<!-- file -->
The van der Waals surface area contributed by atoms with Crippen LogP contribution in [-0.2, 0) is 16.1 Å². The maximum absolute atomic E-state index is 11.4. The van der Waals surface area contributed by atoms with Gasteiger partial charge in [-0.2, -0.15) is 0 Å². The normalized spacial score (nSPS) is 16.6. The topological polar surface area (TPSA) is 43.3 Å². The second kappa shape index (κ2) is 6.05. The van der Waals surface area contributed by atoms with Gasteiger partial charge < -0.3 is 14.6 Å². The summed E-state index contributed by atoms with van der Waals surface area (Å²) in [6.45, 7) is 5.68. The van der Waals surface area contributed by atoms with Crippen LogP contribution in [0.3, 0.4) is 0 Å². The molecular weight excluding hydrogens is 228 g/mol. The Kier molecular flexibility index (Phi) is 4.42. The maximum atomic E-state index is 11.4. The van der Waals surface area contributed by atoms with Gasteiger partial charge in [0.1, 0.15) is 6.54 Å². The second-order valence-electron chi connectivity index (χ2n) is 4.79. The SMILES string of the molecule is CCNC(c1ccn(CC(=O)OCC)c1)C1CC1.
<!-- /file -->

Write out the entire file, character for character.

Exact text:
The van der Waals surface area contributed by atoms with Crippen LogP contribution in [-0.2, 0) is 16.1 Å². The maximum absolute atomic E-state index is 11.4. The van der Waals surface area contributed by atoms with Gasteiger partial charge in [-0.2, -0.15) is 0 Å². The normalized spacial score (nSPS) is 16.6. The topological polar surface area (TPSA) is 43.3 Å². The second kappa shape index (κ2) is 6.05. The van der Waals surface area contributed by atoms with Gasteiger partial charge < -0.3 is 14.6 Å². The summed E-state index contributed by atoms with van der Waals surface area (Å²) in [6.45, 7) is 5.68. The van der Waals surface area contributed by atoms with Crippen LogP contribution in [0.3, 0.4) is 0 Å². The molecular weight excluding hydrogens is 228 g/mol. The Kier molecular flexibility index (Phi) is 4.42. The maximum atomic E-state index is 11.4. The van der Waals surface area contributed by atoms with Gasteiger partial charge in [0.1, 0.15) is 6.54 Å². The second-order valence-electron chi connectivity index (χ2n) is 4.79. The SMILES string of the molecule is CCNC(c1ccn(CC(=O)OCC)c1)C1CC1.